Do you like wide, open spaces? Enjoy sleeping under the stars? One of the best reasons for choosing a volunteer abroad program in Namibia, a country beloved for its rugged, harsh, yet beautiful landscapes, is because you will be able to live and work in the great outdoors.
The word “Namib” means “vast place,” which is fitting because this is one of the least crowded places on the planet. With desolate mountains, golden deserts with towering dunes, shimmering salt pans, and treacherous Atlantic rollers, Namibia is a country of contrasts.
Wildlife and wild spaces are important to the people of Namibia. It was the first African nation to implement environmental protection into its constitution, and more than 40% of the country is under some type of conservation management plan.
Namibia is also an excellent place to see a big cat, since its home to the world’s largest population of free-roaming cheetahs. It’s a breathtaking sight, but the big cats are threatened in central Namibia, where much of its territory is now used for commercial farming. Free-roaming big cats are top predators and farmers don’t tolerate large carnivores that hunt and kill their livestock.
If you’re interested in working with a conservation program that helps the endangered cheetah, as well as other big cats and wildlife, take a look at Frontier’s Carnivore Conservation Program in Namibia. Work with biologists to track, capture, and relocate carnivores to a safe area. Conservation is also critical to the desert-adapted elephants of Namibia, one of only two desert-dwelling elephant populations in the world!
Water is a premium commodity in Damaraland, an arid section of Namibia. During the rainy season, rivers spring to life and create an ecosystem that’s critical to desert-adapted elephants. The water also is critical to the livelihood of subsistence farmers. When elephants compete with their human neighbors for water, damage ensues and conflict arises. With their keen sense of smell, elephants will locate water and use their strong trunks to pull out pipes, and their tusks to puncture water tanks to get at the source. The result is that these thirsty elephants, labeled as “problem animals,” are shot by farmers. Join African Impact on their Desert Elephant Conservation project mending walls.
Another Namibia volunteer opportunity places you on the Re-wilding Environmental Project with Global Nomadic, where your month-long retreat can be soul-saving as well as land saving. This project allows you to restore original flora and fauna, helping to reclaim Namibia’s “naturescape”.
If any of these projects sound interesting to you and strike a chord in your naturalists’ heart, read on!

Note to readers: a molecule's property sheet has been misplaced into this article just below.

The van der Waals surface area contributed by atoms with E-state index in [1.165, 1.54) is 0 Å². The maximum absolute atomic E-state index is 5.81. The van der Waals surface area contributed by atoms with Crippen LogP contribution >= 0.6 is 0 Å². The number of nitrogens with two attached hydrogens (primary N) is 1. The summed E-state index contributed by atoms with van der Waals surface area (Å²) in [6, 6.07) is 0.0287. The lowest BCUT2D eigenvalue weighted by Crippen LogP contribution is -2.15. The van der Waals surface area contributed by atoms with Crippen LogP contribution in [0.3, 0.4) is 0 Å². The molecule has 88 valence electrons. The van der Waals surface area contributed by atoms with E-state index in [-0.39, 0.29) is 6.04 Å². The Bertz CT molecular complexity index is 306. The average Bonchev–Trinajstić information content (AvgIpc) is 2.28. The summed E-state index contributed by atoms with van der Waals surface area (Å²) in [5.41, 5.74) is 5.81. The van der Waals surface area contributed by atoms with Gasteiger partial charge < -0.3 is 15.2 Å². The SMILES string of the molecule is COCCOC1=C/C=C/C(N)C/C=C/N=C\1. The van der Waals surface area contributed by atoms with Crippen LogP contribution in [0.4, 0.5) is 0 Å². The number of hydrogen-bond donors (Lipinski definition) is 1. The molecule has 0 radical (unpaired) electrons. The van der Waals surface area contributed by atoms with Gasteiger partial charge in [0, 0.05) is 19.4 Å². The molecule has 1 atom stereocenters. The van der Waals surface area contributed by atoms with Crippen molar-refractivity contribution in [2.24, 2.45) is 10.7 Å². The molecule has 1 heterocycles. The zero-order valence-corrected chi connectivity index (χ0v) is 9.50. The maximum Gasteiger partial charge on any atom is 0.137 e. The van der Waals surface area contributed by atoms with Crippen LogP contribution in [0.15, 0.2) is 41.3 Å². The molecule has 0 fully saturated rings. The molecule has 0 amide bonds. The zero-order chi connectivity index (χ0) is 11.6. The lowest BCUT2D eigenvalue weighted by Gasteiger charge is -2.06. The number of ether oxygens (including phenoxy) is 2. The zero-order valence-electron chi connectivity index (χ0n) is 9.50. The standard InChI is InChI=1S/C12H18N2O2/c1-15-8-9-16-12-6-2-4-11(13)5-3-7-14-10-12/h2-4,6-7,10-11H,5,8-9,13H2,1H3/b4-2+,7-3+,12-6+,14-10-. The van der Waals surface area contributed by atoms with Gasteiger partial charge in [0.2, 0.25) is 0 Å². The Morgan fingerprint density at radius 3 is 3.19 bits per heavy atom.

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African Impact places volunteer travelers on programs in 12 countries throughout Africa. Since its founding in 2004, nearly 13,000 people have signed up for its award-winning humanitarian projects. With a goal to create global citizens, African Impact offers volunteer experiences beyond expectation and creates structured and sustainable plans at each project site to meet the needs of the communities and wildlife. Permanent teams work alongside volunteers and interns, ensuring you make positive impacts, friendships, memories, and adventures that you’ll remember forever.
Travel to Damaraland in the Northwest region of Namibia with African Impact and help to save the desert elephant. Your skills are needed to build walls and water dams that allow elephants to drink but keep them from damaging important infrastructure at communal water sources. You also can help with a monitoring program that researchers use to track elephant herd movement and predict where new walls are needed. Another reason this data is needed is to inform community members of the elephants’ whereabouts, alleviating their fear, and letting them safeguard themselves and their water from the giant animals.
You’ll go on patrol, helping to track the various resident herds, taking photographs of elephants to use in identifying individuals, and recording information such as births and deaths. This adventure project puts you into the wild country, camping under the stars. Volunteering highlights include:
- Seeing wild elephants in their natural desert habitat
- Contributing to elephant conservation with physical labor
- Learning bushcraft, such as how to read a map, compass navigation, and using a GPS
- Understanding animal behavior, how to approach a dangerous animal, and bushwalking
- Cooking over a fire, setting up a bush camp, safety, and hygiene in the wild
- Visiting villages and experiencing the culture
- Making friends with other international volunteers
During your first week at base camp, you’ll sleep on a large treehouse platform. Height is needed at basecamp because it has two elephant drinking dams, so these large animals often wander into the area during the evening. You’ll be provided with a bedroll and mattress, but you’ll need to bring a sleeping bag and pillow.